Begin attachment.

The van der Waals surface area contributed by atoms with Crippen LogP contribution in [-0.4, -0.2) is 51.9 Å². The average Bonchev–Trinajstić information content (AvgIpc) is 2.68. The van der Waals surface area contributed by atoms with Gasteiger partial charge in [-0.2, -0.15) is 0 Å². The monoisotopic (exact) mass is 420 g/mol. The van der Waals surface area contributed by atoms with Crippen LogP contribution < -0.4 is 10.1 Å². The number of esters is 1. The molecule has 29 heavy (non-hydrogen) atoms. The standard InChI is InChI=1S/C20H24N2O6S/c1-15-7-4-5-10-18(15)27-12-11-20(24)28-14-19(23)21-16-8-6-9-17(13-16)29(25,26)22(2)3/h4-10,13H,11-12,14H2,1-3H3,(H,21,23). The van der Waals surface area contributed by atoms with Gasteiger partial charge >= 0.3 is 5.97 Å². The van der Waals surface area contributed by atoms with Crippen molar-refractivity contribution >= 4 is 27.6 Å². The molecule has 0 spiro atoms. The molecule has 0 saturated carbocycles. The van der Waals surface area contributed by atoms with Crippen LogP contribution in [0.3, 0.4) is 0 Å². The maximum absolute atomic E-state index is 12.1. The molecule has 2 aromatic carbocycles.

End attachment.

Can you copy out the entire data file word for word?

The van der Waals surface area contributed by atoms with Crippen LogP contribution in [-0.4, -0.2) is 51.9 Å². The average Bonchev–Trinajstić information content (AvgIpc) is 2.68. The van der Waals surface area contributed by atoms with Gasteiger partial charge in [-0.2, -0.15) is 0 Å². The monoisotopic (exact) mass is 420 g/mol. The van der Waals surface area contributed by atoms with Crippen LogP contribution < -0.4 is 10.1 Å². The number of esters is 1. The molecule has 29 heavy (non-hydrogen) atoms. The standard InChI is InChI=1S/C20H24N2O6S/c1-15-7-4-5-10-18(15)27-12-11-20(24)28-14-19(23)21-16-8-6-9-17(13-16)29(25,26)22(2)3/h4-10,13H,11-12,14H2,1-3H3,(H,21,23). The van der Waals surface area contributed by atoms with Gasteiger partial charge >= 0.3 is 5.97 Å². The van der Waals surface area contributed by atoms with Crippen molar-refractivity contribution >= 4 is 27.6 Å². The molecule has 0 spiro atoms. The molecule has 0 saturated carbocycles. The van der Waals surface area contributed by atoms with Crippen LogP contribution in [0.3, 0.4) is 0 Å². The maximum absolute atomic E-state index is 12.1. The molecule has 2 aromatic carbocycles.